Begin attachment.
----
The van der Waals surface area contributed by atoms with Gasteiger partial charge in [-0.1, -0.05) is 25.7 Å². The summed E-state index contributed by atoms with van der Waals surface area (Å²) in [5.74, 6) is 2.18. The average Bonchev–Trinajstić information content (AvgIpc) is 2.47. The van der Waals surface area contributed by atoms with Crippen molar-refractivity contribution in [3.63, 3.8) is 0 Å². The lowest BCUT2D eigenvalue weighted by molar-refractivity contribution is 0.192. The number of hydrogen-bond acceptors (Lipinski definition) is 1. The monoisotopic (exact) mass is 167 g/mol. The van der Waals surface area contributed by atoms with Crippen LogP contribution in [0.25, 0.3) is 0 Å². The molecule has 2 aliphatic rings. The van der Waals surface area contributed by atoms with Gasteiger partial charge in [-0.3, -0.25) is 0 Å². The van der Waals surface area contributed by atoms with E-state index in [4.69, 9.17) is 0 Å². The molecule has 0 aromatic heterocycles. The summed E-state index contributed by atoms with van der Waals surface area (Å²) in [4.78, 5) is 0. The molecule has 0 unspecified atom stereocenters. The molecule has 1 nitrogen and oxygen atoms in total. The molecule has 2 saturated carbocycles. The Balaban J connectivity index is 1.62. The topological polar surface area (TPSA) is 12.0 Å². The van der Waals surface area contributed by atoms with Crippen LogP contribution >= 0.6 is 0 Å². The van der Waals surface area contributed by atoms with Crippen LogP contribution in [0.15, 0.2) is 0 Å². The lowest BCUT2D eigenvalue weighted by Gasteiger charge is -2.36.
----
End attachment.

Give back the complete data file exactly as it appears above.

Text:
The van der Waals surface area contributed by atoms with Gasteiger partial charge in [-0.1, -0.05) is 25.7 Å². The summed E-state index contributed by atoms with van der Waals surface area (Å²) in [5.74, 6) is 2.18. The average Bonchev–Trinajstić information content (AvgIpc) is 2.47. The van der Waals surface area contributed by atoms with Crippen molar-refractivity contribution in [3.63, 3.8) is 0 Å². The lowest BCUT2D eigenvalue weighted by molar-refractivity contribution is 0.192. The number of hydrogen-bond acceptors (Lipinski definition) is 1. The monoisotopic (exact) mass is 167 g/mol. The van der Waals surface area contributed by atoms with Crippen LogP contribution in [0.25, 0.3) is 0 Å². The molecule has 2 aliphatic rings. The van der Waals surface area contributed by atoms with Gasteiger partial charge in [-0.3, -0.25) is 0 Å². The van der Waals surface area contributed by atoms with E-state index in [4.69, 9.17) is 0 Å². The molecule has 0 aromatic heterocycles. The summed E-state index contributed by atoms with van der Waals surface area (Å²) in [4.78, 5) is 0. The molecule has 0 unspecified atom stereocenters. The molecule has 1 nitrogen and oxygen atoms in total. The molecule has 2 saturated carbocycles. The Balaban J connectivity index is 1.62. The topological polar surface area (TPSA) is 12.0 Å². The van der Waals surface area contributed by atoms with Crippen LogP contribution >= 0.6 is 0 Å². The van der Waals surface area contributed by atoms with Crippen LogP contribution in [0.15, 0.2) is 0 Å². The lowest BCUT2D eigenvalue weighted by Gasteiger charge is -2.36.